This afternoon a communication from my junior senator, Martin Heinrich (D-NM), landed in my email. Heinrich is not a publicity hog, and you usually have to go searching to find out what he thinks about issues. Which is not always a bad thing, as his career in Congress has developed. Our newly elected senator has a seat on the Senate Intelligence Committee, where he has not been conspicuous for his contributions. Today, however, he took a stand:
The last week has been the most difficult I have experienced in my more than eight years in public office. What I share with you now will not win me any popularity awards, and some of you may well never forgive me for my decision today. All I ask is that you read this entire letter and seek to understand how I came to make this decision.Uh oh.... He goes on to explain that he owes us his best judgment, and wants to be able to look his kids in the eye, and he's been seeing some very very nasty pictures in committee that the intelligence agencies are passing along. However, don't think he's eager to attack:
Despite that, I remain of the belief that as a nation, we cannot become directly entangled in a civil war that we do not fully understand. It is for this reason that I do not think we should arm the Syrian rebels and I do not support sending American troops into this conflict. [His bold.]After the "despite," we get a "however" which goes over the facts of the chemical attack, with a confident assertion that we know Assad did it. And he characterizes the attack as part of a deliberate pattern of escalation on the part of the Assad regime, flouting international norms. Well yes, perhaps.
What's more, I believe that when any country chooses to ignore the international norms against chemical weapons, they have made a deeply immoral decision with worldwide implications, implications that the United States and the international community cannot ignore. If you want to understand why chemical weapons were singled out for international actions, you can watch videos that were taken in the aftermath of the Damascus attacks. These videos show the real effects of chemical weapons and are completely consistent with international forensic evidence showing that the agent was Sarin nerve gas. I would warn you not to view these with children in the room. They are real and they are horrible. [Unlike videos of drone attacks on wedding parties, or US white phosphorus attacks in Fallujah, which for the most part we were not permitted to see either.]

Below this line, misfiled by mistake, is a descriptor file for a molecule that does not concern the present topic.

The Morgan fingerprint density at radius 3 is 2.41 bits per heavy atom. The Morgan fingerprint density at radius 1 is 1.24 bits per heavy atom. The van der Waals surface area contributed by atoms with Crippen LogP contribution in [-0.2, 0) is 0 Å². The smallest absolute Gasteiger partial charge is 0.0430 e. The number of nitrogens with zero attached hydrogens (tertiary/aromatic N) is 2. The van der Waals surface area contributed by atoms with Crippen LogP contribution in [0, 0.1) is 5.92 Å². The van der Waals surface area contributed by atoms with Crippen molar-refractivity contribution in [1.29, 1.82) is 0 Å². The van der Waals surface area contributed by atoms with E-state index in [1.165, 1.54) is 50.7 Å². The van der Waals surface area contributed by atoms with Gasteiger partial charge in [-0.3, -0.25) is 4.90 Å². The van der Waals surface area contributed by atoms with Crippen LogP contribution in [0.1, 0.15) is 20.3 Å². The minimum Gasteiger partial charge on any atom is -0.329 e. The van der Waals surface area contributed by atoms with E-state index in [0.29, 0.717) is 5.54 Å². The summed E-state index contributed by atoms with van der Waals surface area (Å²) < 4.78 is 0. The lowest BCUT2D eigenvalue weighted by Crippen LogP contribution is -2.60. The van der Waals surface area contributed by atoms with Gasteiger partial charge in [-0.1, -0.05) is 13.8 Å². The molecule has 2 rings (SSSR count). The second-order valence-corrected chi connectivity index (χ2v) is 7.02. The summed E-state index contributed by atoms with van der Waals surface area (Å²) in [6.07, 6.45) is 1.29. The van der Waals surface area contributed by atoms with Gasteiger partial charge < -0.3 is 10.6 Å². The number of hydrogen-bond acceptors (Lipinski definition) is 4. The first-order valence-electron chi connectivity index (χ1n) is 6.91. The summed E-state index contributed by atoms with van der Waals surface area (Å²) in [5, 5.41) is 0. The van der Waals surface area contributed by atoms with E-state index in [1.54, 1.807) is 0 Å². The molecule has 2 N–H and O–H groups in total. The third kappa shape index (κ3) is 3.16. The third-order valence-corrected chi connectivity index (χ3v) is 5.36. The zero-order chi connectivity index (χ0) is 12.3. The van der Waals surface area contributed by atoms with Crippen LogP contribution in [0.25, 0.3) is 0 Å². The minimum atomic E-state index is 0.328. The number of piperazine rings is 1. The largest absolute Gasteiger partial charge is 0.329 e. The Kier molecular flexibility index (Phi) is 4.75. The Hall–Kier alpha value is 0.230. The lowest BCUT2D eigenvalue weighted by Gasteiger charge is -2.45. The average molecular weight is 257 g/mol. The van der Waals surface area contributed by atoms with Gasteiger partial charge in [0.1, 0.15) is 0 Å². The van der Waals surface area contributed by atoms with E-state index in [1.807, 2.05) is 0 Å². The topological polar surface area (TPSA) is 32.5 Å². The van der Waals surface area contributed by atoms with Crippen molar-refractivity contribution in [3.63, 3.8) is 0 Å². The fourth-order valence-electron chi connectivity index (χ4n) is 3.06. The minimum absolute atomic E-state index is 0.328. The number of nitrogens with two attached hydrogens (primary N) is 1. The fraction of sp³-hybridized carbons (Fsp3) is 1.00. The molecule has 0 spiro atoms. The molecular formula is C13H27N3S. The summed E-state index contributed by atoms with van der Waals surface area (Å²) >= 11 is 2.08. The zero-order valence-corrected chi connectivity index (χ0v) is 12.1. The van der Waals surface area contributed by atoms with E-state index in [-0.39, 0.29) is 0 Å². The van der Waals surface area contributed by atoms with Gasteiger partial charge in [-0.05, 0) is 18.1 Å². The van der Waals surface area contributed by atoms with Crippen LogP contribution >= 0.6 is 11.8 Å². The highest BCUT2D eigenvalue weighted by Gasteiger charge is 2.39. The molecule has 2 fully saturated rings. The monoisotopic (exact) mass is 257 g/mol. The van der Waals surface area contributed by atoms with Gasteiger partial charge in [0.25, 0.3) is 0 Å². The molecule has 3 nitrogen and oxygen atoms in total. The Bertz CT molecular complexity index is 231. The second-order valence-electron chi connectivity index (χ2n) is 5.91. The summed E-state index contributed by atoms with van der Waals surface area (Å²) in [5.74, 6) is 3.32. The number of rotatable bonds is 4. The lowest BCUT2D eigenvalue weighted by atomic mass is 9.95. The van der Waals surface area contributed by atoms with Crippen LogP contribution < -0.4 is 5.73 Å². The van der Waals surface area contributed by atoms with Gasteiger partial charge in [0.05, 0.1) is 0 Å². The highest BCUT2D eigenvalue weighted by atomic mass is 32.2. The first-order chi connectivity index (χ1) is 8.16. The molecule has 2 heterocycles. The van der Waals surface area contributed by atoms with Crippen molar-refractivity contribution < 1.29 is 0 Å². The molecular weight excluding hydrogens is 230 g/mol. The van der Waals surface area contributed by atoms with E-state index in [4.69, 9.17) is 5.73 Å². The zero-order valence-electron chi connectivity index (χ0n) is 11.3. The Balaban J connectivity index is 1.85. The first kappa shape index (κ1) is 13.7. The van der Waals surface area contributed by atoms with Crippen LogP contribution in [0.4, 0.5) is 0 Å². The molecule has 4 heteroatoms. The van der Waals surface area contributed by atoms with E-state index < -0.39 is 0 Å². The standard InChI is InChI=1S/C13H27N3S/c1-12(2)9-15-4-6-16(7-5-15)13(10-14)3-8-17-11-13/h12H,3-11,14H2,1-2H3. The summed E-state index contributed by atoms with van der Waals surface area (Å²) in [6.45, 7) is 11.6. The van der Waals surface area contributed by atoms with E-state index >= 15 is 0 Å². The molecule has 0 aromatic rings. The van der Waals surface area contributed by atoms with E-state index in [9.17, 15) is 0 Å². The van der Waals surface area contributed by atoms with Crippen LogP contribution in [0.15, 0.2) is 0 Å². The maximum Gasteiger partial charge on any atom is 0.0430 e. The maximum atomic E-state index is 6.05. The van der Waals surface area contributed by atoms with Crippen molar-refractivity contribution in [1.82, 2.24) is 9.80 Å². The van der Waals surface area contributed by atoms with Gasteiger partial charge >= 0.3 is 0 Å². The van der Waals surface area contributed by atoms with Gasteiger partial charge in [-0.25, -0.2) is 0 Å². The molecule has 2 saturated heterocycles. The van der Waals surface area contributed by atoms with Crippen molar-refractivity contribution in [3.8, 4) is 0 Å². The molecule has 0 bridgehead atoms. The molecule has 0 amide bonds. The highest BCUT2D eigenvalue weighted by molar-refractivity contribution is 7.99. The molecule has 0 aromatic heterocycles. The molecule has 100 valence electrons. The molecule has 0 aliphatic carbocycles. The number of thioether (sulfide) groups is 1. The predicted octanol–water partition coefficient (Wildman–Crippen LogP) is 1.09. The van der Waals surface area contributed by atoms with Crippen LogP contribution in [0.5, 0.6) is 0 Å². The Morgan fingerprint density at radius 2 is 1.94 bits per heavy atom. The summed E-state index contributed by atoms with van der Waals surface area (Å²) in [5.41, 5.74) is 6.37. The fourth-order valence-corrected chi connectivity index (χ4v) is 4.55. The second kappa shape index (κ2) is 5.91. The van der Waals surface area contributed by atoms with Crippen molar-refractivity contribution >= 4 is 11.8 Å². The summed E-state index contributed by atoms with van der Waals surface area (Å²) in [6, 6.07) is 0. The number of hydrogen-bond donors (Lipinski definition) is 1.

I know that we are a nation that is not only rightfully weary of war, but also jaded by the dishonest use of cooked intelligence reports that led to terrible mistakes in Iraq. But this is not Iraq and we have a moral obligation to deter Assad and every regime watching him from thinking that they can gas their people with impunity, commit genocide, or employ internationally prohibited weapons.
It is for this reason, and this reason alone, that I will support President Obama's request for the authorization of use of military force. [His bold, again.]
I decided that the senator's, uh, heartfelt letter deserved a response.
On your letter about SyriaI have suspected Heinrich of being a blue dog in the making for some time. This is a step too far.
After being a hearty initial supporter of yours when you first beat Heather Wilson for the House seat from ABQ, I have been progressively concerned and now dismayed by your failure to uphold the progressive values you initially espoused in that first campaign, and to which you have still paid lip service in subsequent campaigns. You appear to have been captured by the Beltway consensus, suffocating on the noxious fumes of corruption and conventional thinking that permeate that once and future swamp.
It was bad enough when you failed to support the CPC's People's Budget in the House. Now, however, falling in line with the administration's utterly inadequate arguments about Syria, and your Chair Dianne Feinstein's complete capture by the national surveillance state, you once again exhibit a profile in cowardice.
We have no business attacking Syria. There is no international consensus on military force in Syria, so any attack would be a lawless act of international vigilantism. There is no logical case to be made for how an attack would materially change the situation on the ground in Syria, so any attack would be a murderous gesture of futility. The latest diplomatic possibilities do not strengthen the hand of those threatening attacks, but rather argue for restraint. This makes your timing with today's letter even more preposterous. Hiding behind "seeing all the intelligence" has never prevented your colleagues and predecessors on the Intelligence Committee from making catastrophic and obviously stupid decision as a bloc. It is not enough to pretend you see facts we don't. We see enough facts to know your stance supporting the administration's request for unilateral use of military force against Syria is a craven failure of statesmanship. As you stated, "I have always believed that my decisions in public office should reflect my best judgment and what I believe to be the best course for our nation." If this is your best judgment, it is simply not good enough.
I am unsubscribing from your mailing list and do not wish to receive future solicitations from you for my support. Shame on you, Senator.